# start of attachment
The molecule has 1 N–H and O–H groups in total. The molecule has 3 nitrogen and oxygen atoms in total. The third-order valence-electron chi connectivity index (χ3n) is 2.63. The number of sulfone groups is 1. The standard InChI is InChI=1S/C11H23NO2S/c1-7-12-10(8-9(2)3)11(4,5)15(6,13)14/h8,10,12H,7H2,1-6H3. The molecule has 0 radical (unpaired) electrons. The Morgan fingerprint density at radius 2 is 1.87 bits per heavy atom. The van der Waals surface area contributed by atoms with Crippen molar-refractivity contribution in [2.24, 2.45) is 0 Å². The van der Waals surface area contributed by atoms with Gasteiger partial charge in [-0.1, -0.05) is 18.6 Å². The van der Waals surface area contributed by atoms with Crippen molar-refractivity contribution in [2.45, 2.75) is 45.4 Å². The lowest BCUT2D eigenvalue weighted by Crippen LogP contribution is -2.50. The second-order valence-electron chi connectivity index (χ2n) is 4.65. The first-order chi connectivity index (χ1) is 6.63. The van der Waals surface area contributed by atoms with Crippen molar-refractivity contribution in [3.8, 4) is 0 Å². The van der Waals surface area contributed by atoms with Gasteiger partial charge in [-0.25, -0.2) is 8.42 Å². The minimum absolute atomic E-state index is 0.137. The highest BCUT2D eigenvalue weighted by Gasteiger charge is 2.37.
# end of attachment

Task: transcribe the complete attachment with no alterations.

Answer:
The molecule has 1 N–H and O–H groups in total. The molecule has 3 nitrogen and oxygen atoms in total. The third-order valence-electron chi connectivity index (χ3n) is 2.63. The number of sulfone groups is 1. The standard InChI is InChI=1S/C11H23NO2S/c1-7-12-10(8-9(2)3)11(4,5)15(6,13)14/h8,10,12H,7H2,1-6H3. The molecule has 0 radical (unpaired) electrons. The Morgan fingerprint density at radius 2 is 1.87 bits per heavy atom. The van der Waals surface area contributed by atoms with Crippen molar-refractivity contribution in [2.24, 2.45) is 0 Å². The van der Waals surface area contributed by atoms with Gasteiger partial charge in [-0.1, -0.05) is 18.6 Å². The van der Waals surface area contributed by atoms with Crippen molar-refractivity contribution in [2.45, 2.75) is 45.4 Å². The lowest BCUT2D eigenvalue weighted by Crippen LogP contribution is -2.50. The second-order valence-electron chi connectivity index (χ2n) is 4.65. The first-order chi connectivity index (χ1) is 6.63. The van der Waals surface area contributed by atoms with Crippen molar-refractivity contribution in [3.8, 4) is 0 Å². The van der Waals surface area contributed by atoms with Gasteiger partial charge in [-0.25, -0.2) is 8.42 Å². The minimum absolute atomic E-state index is 0.137. The highest BCUT2D eigenvalue weighted by Gasteiger charge is 2.37.